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My Love Affair with a Tree Taught Me to Express Myself Sexually

When conceptual artist Genevieve Belleveau fell for a birch tree at age eight, she had no idea how her love for nature would shape her future ecosexuality.

by Genevieve Belleveau ; as told to Sirin Kale
Aug 16 2018, 9:19am

Illustration by Soofiya Andry

My First Time is a column and podcast series exploring sexuality, gender, and kink with the wide-eyed curiosity of a virgin. We all know your "first time" is about a lot more than just popping your cherry. From experimenting with kink to just trying something new and wild, everyone experiences thousands of first times in the bedroom—that's how sex stays fun, right?

This week, we're talking to conceptual artist and Sacred Sadism co-founder Genevieve Belleveau about her experiences of ecosexuality and ecofetishism. You can catch My First Time on Acast, Google Play, Apple Podcasts, Stitcher, or wherever you get your podcasts.

I grew up in the woods of northern Minnesota. We were a 30-minute drive from everywhere, so there were a lot of summers as a kid where I had nothing to do but be in the woods. My parents have acres of swamp land, so I spend lots of time exploring, playing pretend, and just trying not to go insane with boredom as a child. My mom is an environmental educator, and my dad spent lots of time trying to take us on walks and be still in the woods and listen to the trees.

The woods of Minnesota are so beautiful. In summer, they blossom into this almost rainforest-type jungle of flora and fauna. There are tons of birch trees, pine trees, and maple trees that turn color. It’s beyond gorgeous. The woods that I grew up in were dense and untouched. It was a wild place to grow up.

I fell in love with a little patch of land in those woods. I named it FernGully, after the Diana Young book and the accompanying film. It was really mossy and covered in ferns, and in the wet season, a tiny stream ran through it. It was a magical place. I spent loads of time there, building forts out of felled branches.

I became really attached to this one beautiful birch tree in FernGully. It almost looked like there had been another tree there that fell over at some point and rotted, and a bunch of moss grew up around it for another tree to grow out of. When you peeled back its bark, it was a pastel-toned rainbow color inside. I named her Rainbow Birch.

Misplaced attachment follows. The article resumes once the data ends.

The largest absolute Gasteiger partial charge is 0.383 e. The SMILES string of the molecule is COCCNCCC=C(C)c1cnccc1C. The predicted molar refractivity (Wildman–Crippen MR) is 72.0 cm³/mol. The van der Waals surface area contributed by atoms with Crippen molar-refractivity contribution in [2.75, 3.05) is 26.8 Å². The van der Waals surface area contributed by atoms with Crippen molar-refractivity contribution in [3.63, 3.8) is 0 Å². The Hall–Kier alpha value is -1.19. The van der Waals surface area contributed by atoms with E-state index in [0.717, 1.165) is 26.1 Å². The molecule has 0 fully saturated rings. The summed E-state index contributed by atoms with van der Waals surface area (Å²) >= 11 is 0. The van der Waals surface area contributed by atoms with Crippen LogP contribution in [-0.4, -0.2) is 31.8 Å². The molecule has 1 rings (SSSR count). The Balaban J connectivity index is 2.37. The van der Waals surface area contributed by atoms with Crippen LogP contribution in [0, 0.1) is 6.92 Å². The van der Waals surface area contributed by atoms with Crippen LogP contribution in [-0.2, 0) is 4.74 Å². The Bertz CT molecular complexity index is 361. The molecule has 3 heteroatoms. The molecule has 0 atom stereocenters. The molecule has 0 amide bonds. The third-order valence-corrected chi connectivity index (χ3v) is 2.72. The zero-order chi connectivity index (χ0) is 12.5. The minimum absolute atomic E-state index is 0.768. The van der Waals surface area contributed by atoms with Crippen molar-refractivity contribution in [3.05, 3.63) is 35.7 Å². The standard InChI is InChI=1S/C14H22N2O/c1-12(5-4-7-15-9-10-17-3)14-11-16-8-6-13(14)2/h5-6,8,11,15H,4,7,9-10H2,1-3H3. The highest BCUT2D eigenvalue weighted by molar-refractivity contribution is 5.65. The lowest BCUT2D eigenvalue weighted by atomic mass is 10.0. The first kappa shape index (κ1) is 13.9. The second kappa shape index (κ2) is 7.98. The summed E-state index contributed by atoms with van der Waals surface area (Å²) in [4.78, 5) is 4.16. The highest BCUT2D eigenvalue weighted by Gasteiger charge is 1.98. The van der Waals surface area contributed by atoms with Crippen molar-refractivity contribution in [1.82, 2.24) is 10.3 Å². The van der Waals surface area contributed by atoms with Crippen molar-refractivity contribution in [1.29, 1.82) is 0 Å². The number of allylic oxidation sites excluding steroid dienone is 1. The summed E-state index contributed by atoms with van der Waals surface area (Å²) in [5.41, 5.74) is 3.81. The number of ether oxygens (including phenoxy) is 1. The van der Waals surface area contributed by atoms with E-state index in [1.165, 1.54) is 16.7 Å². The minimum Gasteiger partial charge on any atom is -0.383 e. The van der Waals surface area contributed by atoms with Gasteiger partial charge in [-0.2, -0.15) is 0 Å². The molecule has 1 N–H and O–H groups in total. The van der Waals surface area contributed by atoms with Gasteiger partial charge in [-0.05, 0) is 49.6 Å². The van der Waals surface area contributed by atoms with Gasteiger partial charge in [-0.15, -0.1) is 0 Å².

As an eight-year-old, it was entrancing to find this rainbow-colored tree. I fell in love with her and loved to visit her. I wanted to be around her and spend time with her. I felt this deep affection and sense of reverence for the tree—it was like a feeling of love for Rainbow Birch. There was a kinship between us—I got the sense that she was a young tree, maybe even a child, like I was.

As humans, we have a habit to anthropomorphize things in order to explain the behavior of other organisms. But I don’t know if I can give human language to Rainbow Birch's personality, or the feeling I got around her—fascination, and love, and the sense that the tree accepted my feelings—that even if she didn’t love me back, exactly, she was receptive to my love for her.

I tried to have sex with Rainbow Birch in whatever way a child or even a human can have sex with a tree. At that point in my sexuality, I was already having orgasms by rubbing myself on objects, like my bed. When I met the tree, I had similar feelings, so I tried it with Rainbow Birch: kissing her and hugging her and rubbing on her. But I felt a kind of shame afterwards, because I did that to a living entity without its consent. I felt weird about trying to impose my sexual desire on her. One issue I continue to return to in ecofetishism is that of consent. I can have these feelings and urges and desires to interact with plants in a certain way, but are they agreeing to be part of this exchange?

Years later, I was at my parents’ house over Christmas, trying to create some video art in the woods. I wanted to tap Rainbow Birch for sap. Because it was so cold out, I didn’t have the patience to sit there and get this plastic tap into the tree, so I rushed it and ended up gashing a huge wound in Rainbow Birch, the tree I loved so much. I was devastated, thinking, Why did I do that just to get a video?